With regard to the prior at issue here, the prosecution introduced an order signed on the last day of the previous term, and one signed on the last day of the term that included the conviction.  Or did it?  Lampkin argued that there was no evidence of the date on which the term began, so we can’t be sure that the whole term was included.

 

Nice try, the CAV figuratively write in affirming the conviction, but no cigar.  The court can take judicial notice of the beginning dates for each court’s term – it’s right there in the Code – and that information establishes the necessary dates.

 

The other criminal opinion, also released yesterday, is Young v. Commonwealth.  It’s the most intriguing issue of this group, and it also generates the only disagreement among these three appeals (Judge Haley writes the majority, joined by Judge Kelsey; Judge Humphreys dissents).  The issue is when, exactly, an arrest occurs.

 

Young was injured in a collision one autumn evening in Caroline County, and was treated by rescue personnel at the scene.  They decided that his injuries warranted transport to a hospital.  A trooper arrived at the scene and saw many of the classic signs of DUI; it didn’t exactly hurt the investigation when he found at least one open container of alcohol in the wrecked car.  The trooper decided to follow the ambulance to the hospital.

 

It’s what happened there that produces the fireworks here.  While the suspect was lying in a bed with IV tubes in his arm, and well inside three hours after the crash, the trooper intoned the classic phrase, “You are under arrest,” followed by the recitation of Miranda rights and a description of the implied-consent law.  Young agreed to have a blood sample drawn; that sample, when analyzed, showed him to be thoroughly pickled (.22%, nearly three times the legal limit) and in no shape to be behind the wheel.  Once the sample was drawn, the trooper charitably issued a summons (instead of retaining the driver under arrest) and left Young in the capable hands of the hospital staff.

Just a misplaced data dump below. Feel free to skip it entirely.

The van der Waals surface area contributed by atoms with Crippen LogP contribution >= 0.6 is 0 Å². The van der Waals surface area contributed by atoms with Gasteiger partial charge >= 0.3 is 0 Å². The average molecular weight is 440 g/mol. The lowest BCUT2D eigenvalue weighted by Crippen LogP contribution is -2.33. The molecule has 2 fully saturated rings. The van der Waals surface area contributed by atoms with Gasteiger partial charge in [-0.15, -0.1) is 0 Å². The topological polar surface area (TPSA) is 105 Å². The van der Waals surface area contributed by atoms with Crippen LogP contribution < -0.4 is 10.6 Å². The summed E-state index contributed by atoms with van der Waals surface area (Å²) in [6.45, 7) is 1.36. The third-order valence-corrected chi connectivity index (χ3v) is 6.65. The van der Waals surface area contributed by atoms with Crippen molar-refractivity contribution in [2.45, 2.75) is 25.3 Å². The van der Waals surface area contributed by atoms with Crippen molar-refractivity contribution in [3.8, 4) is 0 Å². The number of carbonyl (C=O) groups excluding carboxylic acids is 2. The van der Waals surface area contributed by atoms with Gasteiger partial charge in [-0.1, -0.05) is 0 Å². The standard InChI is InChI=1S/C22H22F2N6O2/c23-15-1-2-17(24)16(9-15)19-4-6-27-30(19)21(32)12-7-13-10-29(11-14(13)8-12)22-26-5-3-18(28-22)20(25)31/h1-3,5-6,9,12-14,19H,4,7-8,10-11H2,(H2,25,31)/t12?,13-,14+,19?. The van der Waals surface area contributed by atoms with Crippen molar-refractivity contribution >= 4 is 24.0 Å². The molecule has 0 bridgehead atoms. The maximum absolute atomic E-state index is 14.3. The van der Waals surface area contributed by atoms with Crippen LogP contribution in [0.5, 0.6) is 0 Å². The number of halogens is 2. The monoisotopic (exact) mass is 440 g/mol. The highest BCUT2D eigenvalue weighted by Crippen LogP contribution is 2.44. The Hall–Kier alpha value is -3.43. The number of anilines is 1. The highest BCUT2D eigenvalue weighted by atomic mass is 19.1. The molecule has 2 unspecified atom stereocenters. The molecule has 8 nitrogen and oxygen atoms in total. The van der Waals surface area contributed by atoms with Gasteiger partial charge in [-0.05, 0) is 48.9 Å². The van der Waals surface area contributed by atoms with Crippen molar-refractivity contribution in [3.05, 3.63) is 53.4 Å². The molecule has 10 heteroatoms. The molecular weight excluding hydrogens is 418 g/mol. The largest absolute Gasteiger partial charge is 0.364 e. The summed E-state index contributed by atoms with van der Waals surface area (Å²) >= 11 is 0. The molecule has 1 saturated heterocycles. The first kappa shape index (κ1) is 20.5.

The question here is whether the trooper arrested the driver before the blood sample was drawn.  If so, he’s guilty; if not, then the implied-consent statute doesn’t kick in, and the test results are inadmissible, leaving the prosecution’s evidence somewhat wanting.  The majority finds that the driver was indeed under arrest, despite the fact that the trooper never clamped a firm hand down on the driver’s shoulder to symbolize the fact.  You see, merely announcing, “You’re under arrest” isn’t enough to effect an arrest; if it were, an officer could holler the phrase at a fleeing felon, at which point the unfortunate ne’er-do-well would also have an escape charge.

 

The majority and dissent joust over whether it’s necessary for any physical touching to occur, and whether that would even be a good idea with a guy who’s wired up with IV lines and being actively treated by medical personnel.  The discussion is long, so I won’t repeat it here, but the opinion is well worth reading, just for the intellectual activity of sorting out the competing position.  There are also zingers on both sides, making this opinion a fun read in addition to being the latest word from the CAV on this issue.